As to marrying one’s sister: as Foucault argues, the incest taboo comes from a desire to deny sexuality within the family. This is because families are supposed to be systems of alliance and productions, and to bring sexuality into them denies the control of the state over the family. Now, personally, my sister doesn’t even talk to me, but the point is that our strict definition of family stems from the original purpose of marriage, which was to create alliances between families and to create units of production. To marry one’s sister is to proclaim the family isolated from the rest of the economy and would be offensive in much the same way Olivia’s refusal to marry in *Twelfth Night* was offensive. Her kind of sexual “deviance” was unacceptable in Shakespeare’s day because it denied that sexuality was a commodity of exchange. Nowadays, people are offended by the idea that marriage could be simply a business transaction, but then people were offended by otherwise. So, the definition of marriage continually changes, including this new-fangled “love match” stuff. Presumably, the definition of marriage will continue to change to reflect the values of society.

    So, the question becomes: what are the values of this society? Do we consider all people equal? Do we consider marriage within the family to be an exception to that equality? I think we do because the rights of close relation already exist between siblings and because there are issues of coercion once sexuality between siblings becomes acceptable.

    Anyone else want to chime in here?

    As to what’s classy, don’t ask me. Someone accused me of dressing like a Hasid yesterday, which would be all well and good if I were Hasidic.

  17. Louisiana is now 50/50 for just about every health outcome one can measure. We rely on the reputations of places like Iowa, Arkansas, and Mississippi to keep us respectable… Iowa is pulling out the awesomeness now. Louisiana might be forced to education children or provide it’s citizens potable water to compete!

  18. Get out! Go Iowa. DIdn’t Napolean Dynamite come from Iowa?

  19. Hey Emily. Thanks for bearing with me. 🙂

    “So, the definition of marriage continually changes, including this new-fangled “love match” stuff. Presumably, the definition of marriage will continue to change to reflect the values of society.”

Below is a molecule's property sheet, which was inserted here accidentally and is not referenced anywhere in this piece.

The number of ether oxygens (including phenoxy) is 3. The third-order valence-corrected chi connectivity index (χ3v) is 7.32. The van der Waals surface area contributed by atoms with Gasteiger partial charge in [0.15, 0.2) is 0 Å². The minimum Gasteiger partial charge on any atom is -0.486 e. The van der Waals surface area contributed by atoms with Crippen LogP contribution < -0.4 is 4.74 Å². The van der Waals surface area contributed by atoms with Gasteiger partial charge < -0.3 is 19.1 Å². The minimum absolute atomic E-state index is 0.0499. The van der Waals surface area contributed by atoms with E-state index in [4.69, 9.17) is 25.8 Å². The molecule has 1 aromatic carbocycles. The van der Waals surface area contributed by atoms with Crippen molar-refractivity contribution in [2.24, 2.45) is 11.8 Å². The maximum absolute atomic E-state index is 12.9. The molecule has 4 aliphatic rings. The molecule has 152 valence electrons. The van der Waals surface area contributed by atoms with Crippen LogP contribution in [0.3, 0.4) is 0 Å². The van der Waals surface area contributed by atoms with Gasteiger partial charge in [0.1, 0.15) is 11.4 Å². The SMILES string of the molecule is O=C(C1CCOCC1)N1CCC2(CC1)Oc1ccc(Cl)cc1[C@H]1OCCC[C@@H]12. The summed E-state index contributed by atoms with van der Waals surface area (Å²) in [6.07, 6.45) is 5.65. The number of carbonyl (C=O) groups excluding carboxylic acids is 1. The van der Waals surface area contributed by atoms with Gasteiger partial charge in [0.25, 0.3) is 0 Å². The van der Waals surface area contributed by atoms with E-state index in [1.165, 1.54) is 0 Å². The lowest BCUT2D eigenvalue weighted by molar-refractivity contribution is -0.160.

Which subverts all of your argument to this point. If marriage is, as you argue, malleable and changeable according to the whims of “society”, then we have only to wait for a few years before Mr. German Shepherd, or Mr. Incest, approach the Supreme Court, demanding equality.

    “So, the question becomes: what are the values of this society? Do we consider all people equal? Do we consider marriage within the family to be an exception to that equality? I think we do because the rights of close relation already exist between siblings and because there are issues of coercion once sexuality between siblings becomes acceptable.”

    I agree that our ultimate question is your first one, but I’d take it further: what happens when the “society” can’t agree what’s acceptable, as you and I don’t? If our points of view are equally valid, then who is to decide? Society decided with Prop 8, but that’s not enough for you or many people.

    And further: is something right because “society” says so? A majority of Germans were in favor of the 3rd Reich. Does that make it morally unobjectionable?

    I’m not sure what you mean by coercion in the incest case. Why does a brother or sister have more power over their sibling than someone outside the family? I also notice you don’t address my point about polygamy. They’re all consenting adults, and there are no “rights of close relation”. Is there any plausible deniability in this case? Especially with the Muslim population, and in light of the YFZ Ranch controversy, it seems especially applicable.

    Interesting conversation!

  20. I did not say it is subject to the whims of society. I said it reflects societal values. Presumably, when german shepherds and parakeets vote, pay taxes, and have property rights (without relying on humans to manage said property), we will also allow them to marry humans, provided they can find a way to tell us that’s what they want to do. I think we’re probably more than a few years away from that.

    As to siblings, in our current society, there are very few cases of incest that are not some form of sexual abuse. Again, when that changes, we can revisit the issue of siblings getting married.

    Frankly, incest and bestiality are red herrings and it is sort of offensive to compare homosexuals to animals and molesters. There is a significant difference between my relationship with my sibling or my pet and my relationship with my spouse, but there is absolutely no difference between my relationship with my husband and my friend I’s relationship with his husband (except that they argue less).